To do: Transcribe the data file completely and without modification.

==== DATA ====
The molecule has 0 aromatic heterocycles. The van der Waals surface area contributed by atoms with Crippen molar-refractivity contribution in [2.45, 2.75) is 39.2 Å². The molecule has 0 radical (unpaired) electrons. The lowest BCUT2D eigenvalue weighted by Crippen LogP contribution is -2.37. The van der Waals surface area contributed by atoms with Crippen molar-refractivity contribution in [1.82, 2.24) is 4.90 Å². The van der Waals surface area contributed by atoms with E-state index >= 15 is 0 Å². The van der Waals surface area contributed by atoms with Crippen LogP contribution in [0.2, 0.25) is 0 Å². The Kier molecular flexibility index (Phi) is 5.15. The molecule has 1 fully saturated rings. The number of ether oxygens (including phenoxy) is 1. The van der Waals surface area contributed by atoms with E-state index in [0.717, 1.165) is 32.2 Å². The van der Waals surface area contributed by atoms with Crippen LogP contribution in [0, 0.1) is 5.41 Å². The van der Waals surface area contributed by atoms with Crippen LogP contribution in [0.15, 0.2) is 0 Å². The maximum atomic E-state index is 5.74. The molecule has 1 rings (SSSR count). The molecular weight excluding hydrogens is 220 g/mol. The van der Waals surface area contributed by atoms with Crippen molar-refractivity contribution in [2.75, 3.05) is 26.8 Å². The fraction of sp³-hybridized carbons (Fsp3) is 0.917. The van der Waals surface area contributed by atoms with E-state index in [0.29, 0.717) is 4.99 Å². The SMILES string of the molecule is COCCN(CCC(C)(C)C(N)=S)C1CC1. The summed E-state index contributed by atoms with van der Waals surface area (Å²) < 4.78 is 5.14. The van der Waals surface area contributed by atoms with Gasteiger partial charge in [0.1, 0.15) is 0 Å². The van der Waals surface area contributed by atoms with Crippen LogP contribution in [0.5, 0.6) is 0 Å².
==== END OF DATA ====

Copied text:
The molecule has 0 aromatic heterocycles. The van der Waals surface area contributed by atoms with Crippen molar-refractivity contribution in [2.45, 2.75) is 39.2 Å². The molecule has 0 radical (unpaired) electrons. The lowest BCUT2D eigenvalue weighted by Crippen LogP contribution is -2.37. The van der Waals surface area contributed by atoms with Crippen molar-refractivity contribution in [1.82, 2.24) is 4.90 Å². The van der Waals surface area contributed by atoms with E-state index >= 15 is 0 Å². The van der Waals surface area contributed by atoms with Crippen LogP contribution in [0.2, 0.25) is 0 Å². The Kier molecular flexibility index (Phi) is 5.15. The molecule has 1 fully saturated rings. The number of ether oxygens (including phenoxy) is 1. The van der Waals surface area contributed by atoms with E-state index in [0.717, 1.165) is 32.2 Å². The van der Waals surface area contributed by atoms with Crippen LogP contribution in [0, 0.1) is 5.41 Å². The van der Waals surface area contributed by atoms with Crippen LogP contribution in [0.15, 0.2) is 0 Å². The maximum atomic E-state index is 5.74. The molecule has 1 rings (SSSR count). The molecular weight excluding hydrogens is 220 g/mol. The van der Waals surface area contributed by atoms with Crippen molar-refractivity contribution in [2.75, 3.05) is 26.8 Å². The fraction of sp³-hybridized carbons (Fsp3) is 0.917. The van der Waals surface area contributed by atoms with E-state index in [0.29, 0.717) is 4.99 Å². The SMILES string of the molecule is COCCN(CCC(C)(C)C(N)=S)C1CC1. The summed E-state index contributed by atoms with van der Waals surface area (Å²) < 4.78 is 5.14. The van der Waals surface area contributed by atoms with Gasteiger partial charge in [0.1, 0.15) is 0 Å². The van der Waals surface area contributed by atoms with Crippen LogP contribution in [0.5, 0.6) is 0 Å².